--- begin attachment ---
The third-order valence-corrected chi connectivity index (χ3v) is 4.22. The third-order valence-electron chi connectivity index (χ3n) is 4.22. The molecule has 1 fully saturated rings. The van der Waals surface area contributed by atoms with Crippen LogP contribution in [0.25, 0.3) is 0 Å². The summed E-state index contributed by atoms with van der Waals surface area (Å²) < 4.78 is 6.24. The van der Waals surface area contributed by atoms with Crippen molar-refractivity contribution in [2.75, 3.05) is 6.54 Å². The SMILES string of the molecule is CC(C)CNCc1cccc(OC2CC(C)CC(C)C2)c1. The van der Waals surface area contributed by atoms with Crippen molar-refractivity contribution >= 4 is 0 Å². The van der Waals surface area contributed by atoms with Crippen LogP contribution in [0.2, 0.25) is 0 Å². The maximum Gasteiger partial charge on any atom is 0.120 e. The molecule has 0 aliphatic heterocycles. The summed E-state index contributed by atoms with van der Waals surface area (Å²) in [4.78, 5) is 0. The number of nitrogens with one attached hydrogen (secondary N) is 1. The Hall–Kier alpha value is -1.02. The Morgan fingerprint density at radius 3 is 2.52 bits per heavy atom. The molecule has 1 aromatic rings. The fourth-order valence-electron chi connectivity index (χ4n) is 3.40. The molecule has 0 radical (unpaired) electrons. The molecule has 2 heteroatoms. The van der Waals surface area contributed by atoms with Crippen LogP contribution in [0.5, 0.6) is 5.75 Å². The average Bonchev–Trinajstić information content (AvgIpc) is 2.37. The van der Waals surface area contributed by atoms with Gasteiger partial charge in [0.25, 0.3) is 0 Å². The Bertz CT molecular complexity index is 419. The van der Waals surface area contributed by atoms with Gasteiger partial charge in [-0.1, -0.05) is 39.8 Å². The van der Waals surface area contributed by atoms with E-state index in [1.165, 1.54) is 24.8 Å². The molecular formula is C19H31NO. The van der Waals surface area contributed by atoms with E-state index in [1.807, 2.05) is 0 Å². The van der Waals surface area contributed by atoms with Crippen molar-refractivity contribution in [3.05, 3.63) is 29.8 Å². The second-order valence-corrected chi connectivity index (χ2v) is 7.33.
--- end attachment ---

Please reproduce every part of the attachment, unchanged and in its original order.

The third-order valence-corrected chi connectivity index (χ3v) is 4.22. The third-order valence-electron chi connectivity index (χ3n) is 4.22. The molecule has 1 fully saturated rings. The van der Waals surface area contributed by atoms with Crippen LogP contribution in [0.25, 0.3) is 0 Å². The summed E-state index contributed by atoms with van der Waals surface area (Å²) < 4.78 is 6.24. The van der Waals surface area contributed by atoms with Crippen molar-refractivity contribution in [2.75, 3.05) is 6.54 Å². The SMILES string of the molecule is CC(C)CNCc1cccc(OC2CC(C)CC(C)C2)c1. The van der Waals surface area contributed by atoms with Crippen molar-refractivity contribution >= 4 is 0 Å². The van der Waals surface area contributed by atoms with Crippen LogP contribution in [0.2, 0.25) is 0 Å². The maximum Gasteiger partial charge on any atom is 0.120 e. The molecule has 0 aliphatic heterocycles. The summed E-state index contributed by atoms with van der Waals surface area (Å²) in [4.78, 5) is 0. The number of nitrogens with one attached hydrogen (secondary N) is 1. The Hall–Kier alpha value is -1.02. The Morgan fingerprint density at radius 3 is 2.52 bits per heavy atom. The molecule has 1 aromatic rings. The fourth-order valence-electron chi connectivity index (χ4n) is 3.40. The molecule has 0 radical (unpaired) electrons. The molecule has 2 heteroatoms. The van der Waals surface area contributed by atoms with Crippen LogP contribution in [0.5, 0.6) is 5.75 Å². The average Bonchev–Trinajstić information content (AvgIpc) is 2.37. The van der Waals surface area contributed by atoms with Gasteiger partial charge in [0.25, 0.3) is 0 Å². The Bertz CT molecular complexity index is 419. The van der Waals surface area contributed by atoms with Gasteiger partial charge in [-0.1, -0.05) is 39.8 Å². The van der Waals surface area contributed by atoms with E-state index in [1.165, 1.54) is 24.8 Å². The molecular formula is C19H31NO. The van der Waals surface area contributed by atoms with E-state index in [1.807, 2.05) is 0 Å². The van der Waals surface area contributed by atoms with Crippen molar-refractivity contribution in [3.05, 3.63) is 29.8 Å². The second-order valence-corrected chi connectivity index (χ2v) is 7.33.